12 Great Benefits of Australian Citizenship
Since Australian citizenship was first introduced in 1949, more than 5 million people have become citizens. Indeed, the appeal of Australian citizenship shows no sign of abating, with more than 132,000 people from at least 190 different countries being approved to become Australian citizens by conferral at 1 July 2019.
The majority of recent new citizens came from India, the UK, with the Philippines and China following close behind.
So, what makes Australian citizenship so appealing? And, how does it differ from permanent residency?
Those with permanent Australian residency already reap the benefits of living in a stable, peaceful and economically prosperous country. What makes these permanent residents take the leap to become Australian citizens? Here, we’ll highlight 12 benefits that citizens have over permanent residents....
1. You can get an Australian passport
Citizenship means you are entitled to an Australian passport. According to the Henley Visa Restrictions Index, this is one of the best passports in the world to travel under.
Ranking 9th on the Henley Index, an Australian passport enables you to visit 183 countries without a visa.
2. Your kids can become Australian citizens too
When you become an Australian citizen, your overseas-born child can become an Australian citizen by descent. They’ll have exactly the same rights as a child born in Australia.
3. You can vote
This is actually mandatory for Australian citizens aged 18+. You’ll be called up to vote in local, state and federal government elections and referendums. Failing to do so can result in a fine and potentially a day in court.
Although voting is (controversially perhaps) compulsory in Australia, unlike some countries, you at least have the freedom to vote for your chosen candidate. Plus, you’re actively taking part in the democratic process and helping to shape Australia’s future.
4. You can undertake jury service
As an Australian citizen, you could be called to sit on a jury. If you’re contacted for jury service, you’ll receive a token payment (this varies by state) and your employer will be legally obliged to provide the difference between jury pay and your regular salary for 10 days.
Whether you see jury service as an interesting diversion or a chore to be completed is up to you!
5. You can get consular help overseas
Australia has many embassies and consulates overseas and while travelling as an Australian citizen, you can ask an Aussie embassy or consulate for help in the case of an emergency.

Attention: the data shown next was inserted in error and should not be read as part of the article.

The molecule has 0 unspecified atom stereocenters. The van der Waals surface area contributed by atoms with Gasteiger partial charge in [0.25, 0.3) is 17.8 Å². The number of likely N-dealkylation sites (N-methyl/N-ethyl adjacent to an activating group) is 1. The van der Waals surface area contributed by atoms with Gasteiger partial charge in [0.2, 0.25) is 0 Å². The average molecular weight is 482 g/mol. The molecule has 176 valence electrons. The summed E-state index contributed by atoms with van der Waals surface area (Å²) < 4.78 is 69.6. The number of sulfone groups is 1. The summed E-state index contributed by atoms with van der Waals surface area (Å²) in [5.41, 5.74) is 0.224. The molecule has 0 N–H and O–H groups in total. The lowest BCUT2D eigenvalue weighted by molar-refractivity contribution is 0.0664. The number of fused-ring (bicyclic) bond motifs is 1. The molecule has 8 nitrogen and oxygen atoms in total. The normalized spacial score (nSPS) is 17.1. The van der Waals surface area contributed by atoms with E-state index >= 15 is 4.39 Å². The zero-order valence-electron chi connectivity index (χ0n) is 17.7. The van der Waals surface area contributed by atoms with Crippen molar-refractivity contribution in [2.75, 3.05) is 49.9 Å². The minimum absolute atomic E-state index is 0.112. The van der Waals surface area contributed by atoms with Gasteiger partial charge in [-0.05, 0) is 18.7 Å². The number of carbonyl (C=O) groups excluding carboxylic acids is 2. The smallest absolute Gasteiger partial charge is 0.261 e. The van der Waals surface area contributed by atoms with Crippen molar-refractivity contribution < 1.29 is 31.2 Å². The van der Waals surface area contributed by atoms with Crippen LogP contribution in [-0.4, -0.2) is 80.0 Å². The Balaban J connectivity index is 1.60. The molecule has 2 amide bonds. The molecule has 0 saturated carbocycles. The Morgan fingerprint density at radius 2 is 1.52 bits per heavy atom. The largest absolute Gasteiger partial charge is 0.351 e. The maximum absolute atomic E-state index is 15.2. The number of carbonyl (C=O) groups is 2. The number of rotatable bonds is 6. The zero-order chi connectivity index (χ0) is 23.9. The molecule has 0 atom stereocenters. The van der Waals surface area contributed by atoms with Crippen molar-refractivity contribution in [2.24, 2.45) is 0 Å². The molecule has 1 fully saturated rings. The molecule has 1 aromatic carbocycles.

Consular assistance isn’t guaranteed and depends on the circumstances, but Australian consulates or embassies can issue replacement passports, assist with medical emergencies or provide help if you’re the victim of crime. They can offer help and advice if a loved one dies overseas or issue emergency loans in exceptional circumstances.
6. You can join the Australian Defence Force
The Australian army requires all recruits to be Australian citizens. Permanent residents can access many public sector jobs in Australia, but certain divisions, such as the Department of Foreign Affairs and Trade and Border Force also require citizenship.
7. You can play the political game
All Australian citizens over the age of 18 have the right to stand for election as a local councillor, state or federal MP or senator.
You can’t hold dual citizenship (unless a pending High Court decision rules otherwise) if you plan to serve in federal parliament. Before political nomination, you would need to renounce your home country citizenship.
8. You can adopt
Some Australian states or territories require one or both adoptive parents to be an Australian citizen.
9. You can defer study costs with HELP
As an Australian citizen you can access HELP – the government’s Higher Education Loan Programme, to enable you to defer study costs until you’re earning enough to repay the loan.
Permanent residents don’t have access to HELP, but they can enrol in University as a domestic student, rather than an international student, which means much lower fees.
10. You can move to New Zealand permanently
As an Australian citizen, you have the right to move to New Zealand permanently. (But, Australia’s better, of course!)
11. You can represent Australia in sport
If you’re the active type, you could represent Australia at international sporting events, many of which require participants representing Australia to be Australian citizens.
12. You can leave and re-enter Australia freely and avoid deportation
Finally, citizenship enables you to stay outside Australia as long as you want, without the need for a Resident Return Visa. Plus, you can’t be deported for crimes committed after becoming a citizen.
Permanent residents can be deported if they commit a crime or cause concern on character grounds.
Tempted to go for citizenship?
If you’re thinking about Australian citizenship or considering routes to permanent residence, please contact FastVisa Australia to find out more. Our expert team can talk you through your options and answer any questions you may have.